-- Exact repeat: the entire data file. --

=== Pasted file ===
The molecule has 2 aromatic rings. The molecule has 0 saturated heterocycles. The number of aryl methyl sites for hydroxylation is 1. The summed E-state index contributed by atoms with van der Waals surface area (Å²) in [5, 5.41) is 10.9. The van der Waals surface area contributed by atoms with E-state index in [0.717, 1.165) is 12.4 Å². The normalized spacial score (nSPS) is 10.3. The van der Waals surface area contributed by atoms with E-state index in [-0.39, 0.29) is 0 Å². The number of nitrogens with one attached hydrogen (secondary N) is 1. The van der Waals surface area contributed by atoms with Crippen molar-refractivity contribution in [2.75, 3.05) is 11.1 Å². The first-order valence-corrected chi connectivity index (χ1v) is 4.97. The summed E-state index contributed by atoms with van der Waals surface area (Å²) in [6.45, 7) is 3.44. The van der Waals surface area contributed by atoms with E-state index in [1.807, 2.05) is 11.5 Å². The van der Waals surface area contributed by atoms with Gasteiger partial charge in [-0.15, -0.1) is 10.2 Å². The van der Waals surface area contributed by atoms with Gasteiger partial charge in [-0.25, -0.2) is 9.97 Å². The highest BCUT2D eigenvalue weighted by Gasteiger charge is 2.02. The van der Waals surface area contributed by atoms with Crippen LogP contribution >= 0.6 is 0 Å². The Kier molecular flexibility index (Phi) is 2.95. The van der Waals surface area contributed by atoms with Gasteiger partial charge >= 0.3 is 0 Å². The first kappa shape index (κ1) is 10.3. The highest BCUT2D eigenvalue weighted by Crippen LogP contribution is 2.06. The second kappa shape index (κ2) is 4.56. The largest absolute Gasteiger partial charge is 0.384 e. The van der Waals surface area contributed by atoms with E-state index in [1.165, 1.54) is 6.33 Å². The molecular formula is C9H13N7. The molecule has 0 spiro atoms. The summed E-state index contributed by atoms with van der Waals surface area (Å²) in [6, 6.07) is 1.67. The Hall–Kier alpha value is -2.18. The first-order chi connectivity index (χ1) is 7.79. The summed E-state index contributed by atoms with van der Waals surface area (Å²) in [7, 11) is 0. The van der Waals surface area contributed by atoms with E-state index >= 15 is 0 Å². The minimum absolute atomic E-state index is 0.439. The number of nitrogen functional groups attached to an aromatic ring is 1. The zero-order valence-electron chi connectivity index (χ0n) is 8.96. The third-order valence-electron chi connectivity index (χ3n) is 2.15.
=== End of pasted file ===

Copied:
The molecule has 2 aromatic rings. The molecule has 0 saturated heterocycles. The number of aryl methyl sites for hydroxylation is 1. The summed E-state index contributed by atoms with van der Waals surface area (Å²) in [5, 5.41) is 10.9. The van der Waals surface area contributed by atoms with E-state index in [0.717, 1.165) is 12.4 Å². The normalized spacial score (nSPS) is 10.3. The van der Waals surface area contributed by atoms with E-state index in [-0.39, 0.29) is 0 Å². The number of nitrogens with one attached hydrogen (secondary N) is 1. The van der Waals surface area contributed by atoms with Crippen molar-refractivity contribution in [2.75, 3.05) is 11.1 Å². The first-order valence-corrected chi connectivity index (χ1v) is 4.97. The summed E-state index contributed by atoms with van der Waals surface area (Å²) in [6.45, 7) is 3.44. The van der Waals surface area contributed by atoms with E-state index in [1.807, 2.05) is 11.5 Å². The van der Waals surface area contributed by atoms with Gasteiger partial charge in [-0.15, -0.1) is 10.2 Å². The van der Waals surface area contributed by atoms with Gasteiger partial charge in [-0.25, -0.2) is 9.97 Å². The highest BCUT2D eigenvalue weighted by Gasteiger charge is 2.02. The van der Waals surface area contributed by atoms with Crippen LogP contribution >= 0.6 is 0 Å². The Kier molecular flexibility index (Phi) is 2.95. The van der Waals surface area contributed by atoms with Gasteiger partial charge >= 0.3 is 0 Å². The first kappa shape index (κ1) is 10.3. The highest BCUT2D eigenvalue weighted by Crippen LogP contribution is 2.06. The second kappa shape index (κ2) is 4.56. The largest absolute Gasteiger partial charge is 0.384 e. The van der Waals surface area contributed by atoms with E-state index in [1.165, 1.54) is 6.33 Å². The molecular formula is C9H13N7. The molecule has 0 spiro atoms. The summed E-state index contributed by atoms with van der Waals surface area (Å²) in [6, 6.07) is 1.67. The Hall–Kier alpha value is -2.18. The first-order chi connectivity index (χ1) is 7.79. The summed E-state index contributed by atoms with van der Waals surface area (Å²) in [7, 11) is 0. The van der Waals surface area contributed by atoms with E-state index >= 15 is 0 Å². The minimum absolute atomic E-state index is 0.439. The number of nitrogen functional groups attached to an aromatic ring is 1. The zero-order valence-electron chi connectivity index (χ0n) is 8.96. The third-order valence-electron chi connectivity index (χ3n) is 2.15.